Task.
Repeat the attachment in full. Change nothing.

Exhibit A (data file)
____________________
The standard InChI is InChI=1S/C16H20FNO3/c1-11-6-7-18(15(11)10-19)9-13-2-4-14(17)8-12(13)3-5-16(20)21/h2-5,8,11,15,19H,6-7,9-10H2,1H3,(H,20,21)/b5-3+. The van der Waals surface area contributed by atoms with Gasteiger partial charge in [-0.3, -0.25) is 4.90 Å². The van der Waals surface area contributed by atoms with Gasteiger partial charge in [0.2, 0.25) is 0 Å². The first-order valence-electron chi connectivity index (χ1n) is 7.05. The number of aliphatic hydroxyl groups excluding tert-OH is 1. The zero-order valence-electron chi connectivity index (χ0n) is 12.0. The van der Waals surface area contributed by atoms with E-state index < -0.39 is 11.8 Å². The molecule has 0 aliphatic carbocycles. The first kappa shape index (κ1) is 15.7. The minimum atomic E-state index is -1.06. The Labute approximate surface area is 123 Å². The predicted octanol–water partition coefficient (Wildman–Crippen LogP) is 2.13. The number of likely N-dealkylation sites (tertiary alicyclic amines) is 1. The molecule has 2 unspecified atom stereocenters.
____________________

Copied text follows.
The standard InChI is InChI=1S/C16H20FNO3/c1-11-6-7-18(15(11)10-19)9-13-2-4-14(17)8-12(13)3-5-16(20)21/h2-5,8,11,15,19H,6-7,9-10H2,1H3,(H,20,21)/b5-3+. The van der Waals surface area contributed by atoms with Gasteiger partial charge in [-0.3, -0.25) is 4.90 Å². The van der Waals surface area contributed by atoms with Gasteiger partial charge in [0.2, 0.25) is 0 Å². The first-order valence-electron chi connectivity index (χ1n) is 7.05. The number of aliphatic hydroxyl groups excluding tert-OH is 1. The zero-order valence-electron chi connectivity index (χ0n) is 12.0. The van der Waals surface area contributed by atoms with E-state index < -0.39 is 11.8 Å². The molecule has 0 aliphatic carbocycles. The first kappa shape index (κ1) is 15.7. The minimum atomic E-state index is -1.06. The Labute approximate surface area is 123 Å². The predicted octanol–water partition coefficient (Wildman–Crippen LogP) is 2.13. The number of likely N-dealkylation sites (tertiary alicyclic amines) is 1. The molecule has 2 unspecified atom stereocenters.